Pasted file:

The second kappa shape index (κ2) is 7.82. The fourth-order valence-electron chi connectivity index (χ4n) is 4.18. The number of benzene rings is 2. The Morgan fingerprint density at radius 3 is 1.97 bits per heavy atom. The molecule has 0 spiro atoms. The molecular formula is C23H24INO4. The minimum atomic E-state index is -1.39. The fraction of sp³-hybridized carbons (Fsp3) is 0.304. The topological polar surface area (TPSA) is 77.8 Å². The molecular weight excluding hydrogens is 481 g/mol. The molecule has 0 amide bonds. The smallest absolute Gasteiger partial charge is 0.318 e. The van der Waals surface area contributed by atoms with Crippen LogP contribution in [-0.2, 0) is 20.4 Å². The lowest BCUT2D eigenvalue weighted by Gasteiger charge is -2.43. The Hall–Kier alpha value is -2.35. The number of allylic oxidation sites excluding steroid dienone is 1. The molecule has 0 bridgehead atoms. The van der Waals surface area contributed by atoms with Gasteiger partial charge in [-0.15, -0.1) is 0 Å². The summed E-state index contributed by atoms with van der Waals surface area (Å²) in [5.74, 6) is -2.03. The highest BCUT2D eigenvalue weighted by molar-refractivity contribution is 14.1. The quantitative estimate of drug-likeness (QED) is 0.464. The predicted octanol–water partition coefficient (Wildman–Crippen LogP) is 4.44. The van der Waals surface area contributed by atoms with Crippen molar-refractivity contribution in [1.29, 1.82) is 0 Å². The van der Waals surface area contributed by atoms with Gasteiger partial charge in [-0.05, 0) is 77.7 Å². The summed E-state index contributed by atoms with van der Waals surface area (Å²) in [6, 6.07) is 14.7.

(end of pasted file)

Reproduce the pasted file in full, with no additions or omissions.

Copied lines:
The second kappa shape index (κ2) is 7.82. The fourth-order valence-electron chi connectivity index (χ4n) is 4.18. The number of benzene rings is 2. The Morgan fingerprint density at radius 3 is 1.97 bits per heavy atom. The molecule has 0 spiro atoms. The molecular formula is C23H24INO4. The minimum atomic E-state index is -1.39. The fraction of sp³-hybridized carbons (Fsp3) is 0.304. The topological polar surface area (TPSA) is 77.8 Å². The molecular weight excluding hydrogens is 481 g/mol. The molecule has 0 amide bonds. The smallest absolute Gasteiger partial charge is 0.318 e. The van der Waals surface area contributed by atoms with Crippen LogP contribution in [-0.2, 0) is 20.4 Å². The lowest BCUT2D eigenvalue weighted by Gasteiger charge is -2.43. The Hall–Kier alpha value is -2.35. The number of allylic oxidation sites excluding steroid dienone is 1. The molecule has 0 bridgehead atoms. The van der Waals surface area contributed by atoms with Gasteiger partial charge in [-0.15, -0.1) is 0 Å². The summed E-state index contributed by atoms with van der Waals surface area (Å²) in [5.74, 6) is -2.03. The highest BCUT2D eigenvalue weighted by molar-refractivity contribution is 14.1. The quantitative estimate of drug-likeness (QED) is 0.464. The predicted octanol–water partition coefficient (Wildman–Crippen LogP) is 4.44. The van der Waals surface area contributed by atoms with Crippen molar-refractivity contribution in [1.29, 1.82) is 0 Å². The van der Waals surface area contributed by atoms with Gasteiger partial charge in [-0.05, 0) is 77.7 Å². The summed E-state index contributed by atoms with van der Waals surface area (Å²) in [6, 6.07) is 14.7.